Friday, July 29, 2011

Airbnb: Crisis Management Fail

There are so many things disappointing about this story regarding an Airbnb customer and Airbnb.

Customer's blog posts:

I hope the victim is able to eventually find peace as this incident certainly appears to have left her in an extremely vulnerable state.  What's disappointing is that Airbnb had several opportunities to turn this horrible situation into something better for both the victim and Airbnb.

They only had to do the right thing. By doing the right thing, Airbnb could have made the incident a non-issue. They should have taken care of the victim: provided accomodation, resources, and support. The cost? Some phone calls, a personal visit, and some nominal costs. The downside for not doing so? Alienation of its current and future community members and hundreds of millions of dollars in valuation.

A lot of people argue that by doing the right thing Airbnb is setting a precedent and opening the door for future fraud claims. That is a short-sighted and misinformed judgement. Just because Airbnb provides support to this customer doesn't mean they are setting a precedent for how they treat all cases. And even if they are extremely concerned about setting a precedent, they can take mitigating steps.

If this situation were handled correctly, the victim's blog post never would have been written and none of us would even be having this conversation.

This is Crisis Management 101 for Airbnb and they failed.  They failed not just once, but multiple times.  Each stage of this crisis elevated the stakes of the game, and each time Airbnb mishandled the situation.

Stage 1. Victim contacted Airbnb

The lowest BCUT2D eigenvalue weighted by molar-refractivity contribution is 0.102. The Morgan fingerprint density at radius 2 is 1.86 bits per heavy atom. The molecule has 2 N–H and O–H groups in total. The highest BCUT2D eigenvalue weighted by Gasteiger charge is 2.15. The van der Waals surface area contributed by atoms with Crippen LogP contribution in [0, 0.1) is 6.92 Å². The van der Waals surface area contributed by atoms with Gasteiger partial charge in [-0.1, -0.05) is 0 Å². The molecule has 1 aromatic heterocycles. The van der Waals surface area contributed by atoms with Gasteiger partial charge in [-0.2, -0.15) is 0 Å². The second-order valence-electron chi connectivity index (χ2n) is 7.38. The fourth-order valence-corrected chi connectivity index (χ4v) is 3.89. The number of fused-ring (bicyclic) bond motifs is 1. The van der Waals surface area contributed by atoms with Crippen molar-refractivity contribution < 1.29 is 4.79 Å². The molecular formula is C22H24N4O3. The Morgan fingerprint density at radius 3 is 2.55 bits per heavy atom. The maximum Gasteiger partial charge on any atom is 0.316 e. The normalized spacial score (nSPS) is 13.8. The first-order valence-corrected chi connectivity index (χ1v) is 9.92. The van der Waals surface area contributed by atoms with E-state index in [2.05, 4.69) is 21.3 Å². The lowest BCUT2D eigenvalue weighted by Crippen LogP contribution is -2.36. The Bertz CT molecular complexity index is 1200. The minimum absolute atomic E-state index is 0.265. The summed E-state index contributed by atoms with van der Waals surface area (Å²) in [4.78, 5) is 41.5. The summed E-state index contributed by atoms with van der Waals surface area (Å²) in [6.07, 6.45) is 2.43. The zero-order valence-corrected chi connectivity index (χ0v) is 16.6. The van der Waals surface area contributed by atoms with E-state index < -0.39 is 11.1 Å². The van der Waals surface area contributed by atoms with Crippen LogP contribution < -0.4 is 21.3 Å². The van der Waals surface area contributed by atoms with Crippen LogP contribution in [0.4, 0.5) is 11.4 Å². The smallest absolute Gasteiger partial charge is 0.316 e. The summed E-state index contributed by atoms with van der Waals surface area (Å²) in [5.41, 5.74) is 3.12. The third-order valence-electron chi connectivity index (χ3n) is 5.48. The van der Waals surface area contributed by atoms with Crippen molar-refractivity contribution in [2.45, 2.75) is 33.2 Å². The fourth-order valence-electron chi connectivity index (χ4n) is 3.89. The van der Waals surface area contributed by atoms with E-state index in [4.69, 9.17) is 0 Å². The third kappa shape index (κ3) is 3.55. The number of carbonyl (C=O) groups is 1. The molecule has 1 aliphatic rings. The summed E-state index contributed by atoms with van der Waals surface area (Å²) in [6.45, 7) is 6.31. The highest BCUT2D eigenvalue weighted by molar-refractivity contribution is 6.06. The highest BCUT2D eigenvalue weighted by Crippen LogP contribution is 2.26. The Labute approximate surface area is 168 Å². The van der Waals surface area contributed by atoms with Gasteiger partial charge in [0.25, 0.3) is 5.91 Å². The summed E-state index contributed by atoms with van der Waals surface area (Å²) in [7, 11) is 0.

Stage 2. Victim writes blog post
Stage 3. Victim writes 2nd blog post

People familiar with crisis management know that the minute a story about a relatively unknown company hits mainstream media in a negative light, the negative brand cost is tremendous. For the millions that are for the first time hearing about Airbnb through mainstream media outlets, they are leaving with a horrible first impression.

There is little Airbnb can do now to change those people's impression.  They read the news story, remembered "Airbnb = not trustworthy", and moved on.  Tomorrow their attention will turn to something else.

The best thing Airbnb can do is take advantage of its current airtime to broadcast:
1. What its doing to prevent future situations like this from happening
2. How it plans on supporting community members
3. An honest apology

The climb out of a ditch is always more difficult than the fall in. It's up to the Airbnb team to figure out if they make things right. At the very least I hope they make community management priority #1 (it certainly is not right now).

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